S v Ndala (CR 03/2009) [2009] NAHC 30 (11 March 2009);


Full judgment

CASE NO.: CR 03/2009



In the matter between:




(High court Review no 2013/08)


Delivered on: 11 March 2009

Review Judgment:

LIEBENBERG, A.J.: [1] The accused appeared in the Ohangwena Magistrate’s Court on a charge of overstaying or remaining in Namibia after the expiration of a visitor’s entry permit, or temporary residence permit, in contravention of section 29(1)(5) of the Immigration Control Act, Act 7 of 1993. Subsequent to his plea of guilty the accused was convicted and sentenced to a fine of N$3000-00 or 30 months imprisonment.

[2] The conviction is in order and will be confirmed. Regarding the sentence imposed, I directed the following query to the learned magistrate:

When regard is had to the penalty clause which provides for a maximum of N$12000 or 3 years imprisonment (or both), the legislature’s intention seems to have been that the ratio between a fine and the alternative of imprisonment, should be N$4000 for every one year imprisonment imposed in the alternative. Using this as a guideline is the term of imprisonment imposed in the alternative not disproportionate to the fine imposed, bearing in mind that the accused said that he had no money to pay a fine?”

[3] The magistrate replied in the following terms: “I have been not aware of the mentioned guideline. Should it be a mandatory guideline I request the honourable reviewing judge to interfere with the sentence imposed and impose an appropriate sentence using the said guideline.”

[4] Although sentence pre-eminently lies with the trial court, which has a discretion regarding the sentence to be imposed, it is incumbent upon the sentencer to adopt a balanced approach in the exercise of that discretion. In sentencing, the court takes into consideration all the relevant factors, including the personal circumstances of the accused. The ability of the accused to pay a fine is, amongst others, a factor to be taken into consideration. See: The State v Romeo Wasserfall, Case No. CR 8/2006 (unreported).

[5] It has since R v Frans 1924 TPD 419 been accepted that there must be some relation between the fine and the term of alternative imprisonment and in S v Tsatsinyana 1986(2) SA 504 (T) at 510 C-D it has been said that the court, when deciding what the relation must be in statutory crimes, must have regard to the relation determined by statute. In other words, the fine must commensurate with the alternative punishment. It however does not mean that the sentencing process, when it comes to fines, is governed by fixed “tariffs” or scales, as punishment must be individualised and should not only fit the crime, but also the offender.

[6] There are no mandatory guidelines when considering the alternate prison sentence and I find it apposite to refer to S v Juta 1988 (4) SA 926 (Tk) where the court stated the following:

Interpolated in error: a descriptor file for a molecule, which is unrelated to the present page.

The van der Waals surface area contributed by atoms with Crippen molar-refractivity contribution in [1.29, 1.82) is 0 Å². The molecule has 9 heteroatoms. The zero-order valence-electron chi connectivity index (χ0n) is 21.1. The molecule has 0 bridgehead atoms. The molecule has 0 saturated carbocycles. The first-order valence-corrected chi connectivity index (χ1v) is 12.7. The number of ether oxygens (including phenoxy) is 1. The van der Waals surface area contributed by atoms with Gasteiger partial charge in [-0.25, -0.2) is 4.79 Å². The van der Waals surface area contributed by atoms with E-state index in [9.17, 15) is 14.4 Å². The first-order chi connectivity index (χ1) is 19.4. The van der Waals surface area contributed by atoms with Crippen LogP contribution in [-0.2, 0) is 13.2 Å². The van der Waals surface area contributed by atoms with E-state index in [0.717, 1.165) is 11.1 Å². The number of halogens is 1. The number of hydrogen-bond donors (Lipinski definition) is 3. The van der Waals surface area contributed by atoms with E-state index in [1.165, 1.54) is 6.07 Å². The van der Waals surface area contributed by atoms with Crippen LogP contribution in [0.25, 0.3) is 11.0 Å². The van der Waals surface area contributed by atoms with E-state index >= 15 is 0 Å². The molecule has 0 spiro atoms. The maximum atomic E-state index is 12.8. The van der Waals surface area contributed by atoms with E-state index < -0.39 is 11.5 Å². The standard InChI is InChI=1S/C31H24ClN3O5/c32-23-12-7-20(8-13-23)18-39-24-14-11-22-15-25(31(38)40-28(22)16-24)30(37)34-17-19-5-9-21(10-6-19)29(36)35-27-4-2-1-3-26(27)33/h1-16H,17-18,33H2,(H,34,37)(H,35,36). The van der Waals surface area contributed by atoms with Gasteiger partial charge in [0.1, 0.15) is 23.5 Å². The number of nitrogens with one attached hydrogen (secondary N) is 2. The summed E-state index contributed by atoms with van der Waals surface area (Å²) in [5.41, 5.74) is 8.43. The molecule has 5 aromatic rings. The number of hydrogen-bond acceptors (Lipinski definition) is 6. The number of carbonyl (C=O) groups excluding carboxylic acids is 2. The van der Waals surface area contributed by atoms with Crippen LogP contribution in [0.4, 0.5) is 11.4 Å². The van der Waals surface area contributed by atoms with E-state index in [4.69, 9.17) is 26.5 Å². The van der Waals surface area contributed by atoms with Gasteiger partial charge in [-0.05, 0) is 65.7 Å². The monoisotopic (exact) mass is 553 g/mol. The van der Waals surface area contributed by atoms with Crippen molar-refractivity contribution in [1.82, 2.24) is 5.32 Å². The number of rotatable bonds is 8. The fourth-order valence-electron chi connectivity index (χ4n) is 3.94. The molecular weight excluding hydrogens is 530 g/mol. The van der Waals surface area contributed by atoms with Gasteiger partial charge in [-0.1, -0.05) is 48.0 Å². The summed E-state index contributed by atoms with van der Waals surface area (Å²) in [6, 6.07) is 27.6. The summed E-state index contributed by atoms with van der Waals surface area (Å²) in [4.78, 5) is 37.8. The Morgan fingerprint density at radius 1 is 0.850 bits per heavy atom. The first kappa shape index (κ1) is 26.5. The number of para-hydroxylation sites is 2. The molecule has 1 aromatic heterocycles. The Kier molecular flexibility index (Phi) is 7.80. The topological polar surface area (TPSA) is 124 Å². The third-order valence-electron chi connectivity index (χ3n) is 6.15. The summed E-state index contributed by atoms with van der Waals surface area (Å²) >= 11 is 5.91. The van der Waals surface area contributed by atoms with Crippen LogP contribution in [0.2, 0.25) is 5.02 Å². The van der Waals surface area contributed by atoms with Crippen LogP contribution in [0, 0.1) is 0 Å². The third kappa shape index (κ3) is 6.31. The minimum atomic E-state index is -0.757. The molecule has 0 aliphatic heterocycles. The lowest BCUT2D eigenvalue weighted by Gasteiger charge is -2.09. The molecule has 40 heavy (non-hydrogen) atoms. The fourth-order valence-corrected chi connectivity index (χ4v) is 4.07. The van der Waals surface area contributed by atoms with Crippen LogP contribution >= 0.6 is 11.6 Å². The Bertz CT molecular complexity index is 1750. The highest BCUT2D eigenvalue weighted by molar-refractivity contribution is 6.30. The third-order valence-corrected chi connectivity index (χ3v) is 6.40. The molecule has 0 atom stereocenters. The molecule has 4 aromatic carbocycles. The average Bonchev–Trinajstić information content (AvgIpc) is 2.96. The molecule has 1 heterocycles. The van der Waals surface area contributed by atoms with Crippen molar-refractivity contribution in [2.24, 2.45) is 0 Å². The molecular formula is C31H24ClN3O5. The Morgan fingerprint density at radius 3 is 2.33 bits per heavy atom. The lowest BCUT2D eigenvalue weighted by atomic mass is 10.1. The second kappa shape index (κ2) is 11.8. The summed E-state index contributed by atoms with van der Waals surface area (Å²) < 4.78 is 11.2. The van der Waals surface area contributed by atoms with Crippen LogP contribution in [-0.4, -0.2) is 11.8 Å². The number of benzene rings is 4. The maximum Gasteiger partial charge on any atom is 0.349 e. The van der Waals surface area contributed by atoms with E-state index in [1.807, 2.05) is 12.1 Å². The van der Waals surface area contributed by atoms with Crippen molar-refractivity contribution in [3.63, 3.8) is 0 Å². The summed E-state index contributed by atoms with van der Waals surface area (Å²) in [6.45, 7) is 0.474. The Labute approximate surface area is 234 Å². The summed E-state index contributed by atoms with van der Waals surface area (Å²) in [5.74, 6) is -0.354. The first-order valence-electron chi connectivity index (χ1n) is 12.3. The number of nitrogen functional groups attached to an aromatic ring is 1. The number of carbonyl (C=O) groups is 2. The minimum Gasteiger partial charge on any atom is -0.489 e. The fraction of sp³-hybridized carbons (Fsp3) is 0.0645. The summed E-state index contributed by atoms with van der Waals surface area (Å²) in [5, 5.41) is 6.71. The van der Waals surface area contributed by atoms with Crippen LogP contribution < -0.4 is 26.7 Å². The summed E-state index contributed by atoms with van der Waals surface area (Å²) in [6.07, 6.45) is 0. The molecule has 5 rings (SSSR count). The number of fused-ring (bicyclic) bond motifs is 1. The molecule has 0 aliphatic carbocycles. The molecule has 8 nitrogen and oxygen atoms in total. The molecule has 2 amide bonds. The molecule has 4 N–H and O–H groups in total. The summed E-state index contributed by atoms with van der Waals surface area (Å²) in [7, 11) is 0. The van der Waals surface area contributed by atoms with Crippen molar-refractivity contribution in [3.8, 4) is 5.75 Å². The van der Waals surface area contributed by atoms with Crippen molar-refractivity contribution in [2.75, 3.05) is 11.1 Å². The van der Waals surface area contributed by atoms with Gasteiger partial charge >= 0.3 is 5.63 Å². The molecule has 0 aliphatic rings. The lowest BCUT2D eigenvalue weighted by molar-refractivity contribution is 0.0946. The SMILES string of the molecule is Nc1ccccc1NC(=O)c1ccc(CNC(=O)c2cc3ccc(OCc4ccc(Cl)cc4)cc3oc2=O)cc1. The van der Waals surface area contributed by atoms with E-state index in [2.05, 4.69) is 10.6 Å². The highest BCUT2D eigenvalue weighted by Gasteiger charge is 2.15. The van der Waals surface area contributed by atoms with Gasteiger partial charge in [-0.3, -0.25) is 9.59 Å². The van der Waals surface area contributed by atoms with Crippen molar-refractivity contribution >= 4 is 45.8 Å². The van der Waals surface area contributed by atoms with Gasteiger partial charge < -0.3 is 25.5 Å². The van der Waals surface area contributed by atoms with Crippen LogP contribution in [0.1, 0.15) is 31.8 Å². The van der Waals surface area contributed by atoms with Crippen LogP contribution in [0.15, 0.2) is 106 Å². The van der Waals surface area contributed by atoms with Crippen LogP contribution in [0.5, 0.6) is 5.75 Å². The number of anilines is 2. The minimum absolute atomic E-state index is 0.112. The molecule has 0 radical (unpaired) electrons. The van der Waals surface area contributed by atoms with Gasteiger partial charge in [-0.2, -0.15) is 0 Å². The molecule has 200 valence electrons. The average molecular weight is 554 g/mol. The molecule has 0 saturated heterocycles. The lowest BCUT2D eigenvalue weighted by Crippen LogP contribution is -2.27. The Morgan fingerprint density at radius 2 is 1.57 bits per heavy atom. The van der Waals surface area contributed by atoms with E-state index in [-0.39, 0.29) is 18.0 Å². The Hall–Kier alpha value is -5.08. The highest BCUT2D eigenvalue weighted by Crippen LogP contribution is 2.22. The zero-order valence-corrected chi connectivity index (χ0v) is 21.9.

When deciding on sentence, the court should first consider whether the case is one which calls for a prison sentence or not. Should it decide that the accused should have the option of a fine, he must then determine what the magnitude of the fine must be, having regard to the usual factors which apply.

Having decided on the amount of the fine, the court has to consider what should happen if it appears that the accused is unable or unwilling to pay the fine. The court has two options: firstly, he can abide by the fine, in which case the fine can be recovered, if needs be, by civil execution against the accused, or, and this is the usual course, he can decide to impose a prison sentence which is to be enforced if the fine is not paid.

But, and this is where magistrates often go wrong, in the deciding on the term of imprisonment ,the court is now not concerned with a punishment for the crime. Decision on that punishment has already been made. What the court must decide is what sanction is to be applied should the punishment which has been determined, fails.

When deciding upon the amount of the fine, the court has regard to the financial circumstances of the accused and whether the impact of the fine in these circumstances would be an adequate censure for the accused’s misdemeanour.

The same considerations also apply when considering the alternate prison sentence. In addition, regard should be had to the special impact which a prison sentence would probably have upon the accused, having regard to his personal circumstances, employment, social status and so on.” (Emphasis provided)

[7] In the present case the accused in mitigation said that he has no money to pay a court fine. This notwithstanding, the magistrate imposed a stiff fine and in effect, sentenced the accused to a term of 30 months direct imprisonment, which is 6 months short of the maximum sentence that may be imposed under that section. The learned magistrate already decided to afford the accused the opportunity of paying a fine of N$3000 and all that remained to consider is what sanction had to apply, should the fine not be paid. The alternative prison term of 30 months is, in the circumstances of this case, excessive and does not satisfy the requirements of justice. I endorse the remarks made by Feetham, J in R v Frans (supra) where the following was said:

Where a fine is imposed as an alternative to imprisonment it should, I think, bear some relation to the probable sources and earnings of the person on whom it is imposed and to the number of months imprisonment which are considered sufficient as an alternative punishment(Emphasis provided)

[8] In consequence, the following order is made:

1. The conviction is confirmed.

  1. The sentence is altered to the extent that the alternative prison sentence is reduced to 18 months.



I concur.